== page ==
Downtown neighbors protested plans to turn nearly an entire apartment building into a makeshift hotel Monday night, arguing the developer misled them and will introduce a transient population that will disrupt the community.

“What makes me upset is that the community’s not considered in this,” said Susan Eisenberg, among those in the standing-room-only-crowd of the Downtown Minneapolis Neighborhood Association’s meeting. “Because I’m pretty sure everyone in this room is really upset.”

Developer Sherman Associates shared its plans with the association for a 122-unit apartment building at S. 205 Park Ave. Shane LaFave, director of development for Sherman, said it has signed a five-year contract with San Francisco-based rental company Sonder to dedicate 94 of those units to short-term leases.

“This is a really solid company,” said LaFave of Sonder. “We said, ‘If this is happening, then why not here? Why not in this building?’ ”

“How about next to your house?” one crowd member shouted.

City Council Member Steve Fletcher shared his opposition to the proposal, saying he will introduce an ordinance to restrict short-term, Airbnb-style rentals this summer. Fletcher said private companies are beginning to stake a claim in the Minneapolis market by leasing out apartments en masse, and as the city paves the way for more density by loosening zoning restrictions, he worries the trend will steal away valuable long-term rentals from the tight Twin Cities market.

“The reason we’re allowing density is because people need places to live,” Fletcher said in an interview before the meeting, “not because we want people to have an abundance of places to stay for the weekend.”

Several audience members accused Sherman Associates of lying to the neighbors about its intentions with the building when the company bought it from the city. Others said the city is culpable for allowing Sherman to buy the property in the first place without guaranteeing it would be used for longer-term tenants or owners.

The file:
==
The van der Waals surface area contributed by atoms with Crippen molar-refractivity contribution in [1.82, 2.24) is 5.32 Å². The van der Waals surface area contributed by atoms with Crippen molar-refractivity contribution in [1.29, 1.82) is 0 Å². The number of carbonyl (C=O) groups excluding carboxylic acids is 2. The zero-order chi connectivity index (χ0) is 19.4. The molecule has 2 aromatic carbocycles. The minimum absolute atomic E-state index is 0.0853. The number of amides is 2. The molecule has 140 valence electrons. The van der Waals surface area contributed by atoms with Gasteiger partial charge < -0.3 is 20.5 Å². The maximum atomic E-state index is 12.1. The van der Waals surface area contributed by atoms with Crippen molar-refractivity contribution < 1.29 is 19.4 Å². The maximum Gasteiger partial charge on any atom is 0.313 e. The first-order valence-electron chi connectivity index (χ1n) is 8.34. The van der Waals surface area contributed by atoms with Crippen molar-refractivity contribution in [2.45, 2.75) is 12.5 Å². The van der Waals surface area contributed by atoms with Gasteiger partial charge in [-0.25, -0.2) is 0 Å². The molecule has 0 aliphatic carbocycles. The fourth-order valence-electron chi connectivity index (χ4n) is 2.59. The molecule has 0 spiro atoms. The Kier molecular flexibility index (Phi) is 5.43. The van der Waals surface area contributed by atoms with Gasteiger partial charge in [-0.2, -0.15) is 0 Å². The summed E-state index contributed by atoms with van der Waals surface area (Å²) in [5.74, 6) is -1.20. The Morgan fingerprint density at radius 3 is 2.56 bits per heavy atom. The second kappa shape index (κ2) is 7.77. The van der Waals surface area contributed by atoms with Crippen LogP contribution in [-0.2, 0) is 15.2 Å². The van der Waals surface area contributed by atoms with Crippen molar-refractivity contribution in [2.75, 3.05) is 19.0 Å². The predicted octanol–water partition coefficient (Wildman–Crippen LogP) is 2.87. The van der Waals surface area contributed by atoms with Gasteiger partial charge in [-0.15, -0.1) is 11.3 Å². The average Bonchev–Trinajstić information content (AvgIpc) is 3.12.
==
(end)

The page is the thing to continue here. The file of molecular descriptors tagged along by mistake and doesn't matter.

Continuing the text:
Some expressed concern over the magnitude of turning nearly an entire downtown building into short-term rentals, fearing it would disrupt the community for those who live there full time.

“When you take over the entire building ... that changes the tone, it changes the tenor,” said Rick Wald. “Essentially, you’re opening a hotel, and you didn’t apply for a hotel license.”

Just the beginning?

The debate may be a forecast of a larger conversation to come citywide.

Fletcher and others say the 205 Park proposal is just one of many plans from building owners to turn large swaths of units into full-time, short-term rentals through companies like Airbnb and Sonder.

Alisa Mulhair, general manager for Sonder in the Twin Cities, said the company is renting 33 units in Minneapolis, including some nearby downtown. She said Sonder differs from Airbnb in that it screens its tenants and prohibits parties or noisy tenants. Units rent for about 20% less than a hotel, but more than an Airbnb, she said. Sonder offers rentals ranging from two days to several months and anticipates more longer-term rentals in Minneapolis, catering to business travelers or snowbirds, she said.

At the meeting, Fletcher said the Sherman Associates proposal was “immediately a red flag,” and he asked them to rethink going forward as planned.

“Frankly, we need to figure out how, as a city, we’re going to regulate this,” he told the crowd. “And it would be good if that wasn’t happening in a reactive mode to something that has people pretty agitated. I’ve heard from a lot of you. I haven’t heard from anybody who isn’t a party to the deal that’s supportive of the deal.”

Fletcher added that Sherman has been working with his office, and Sonder “may be the best case scenario for this business model,” even if it’s not a model many people want. He said he’s still working out the details on what ordinance language would entail, but he believes 94 units is too many.

“There’s a part of me that thinks this actually might be a nice thing in small quantities,” he said, “that the right amount might not be zero — but it might be 10 percent at most.”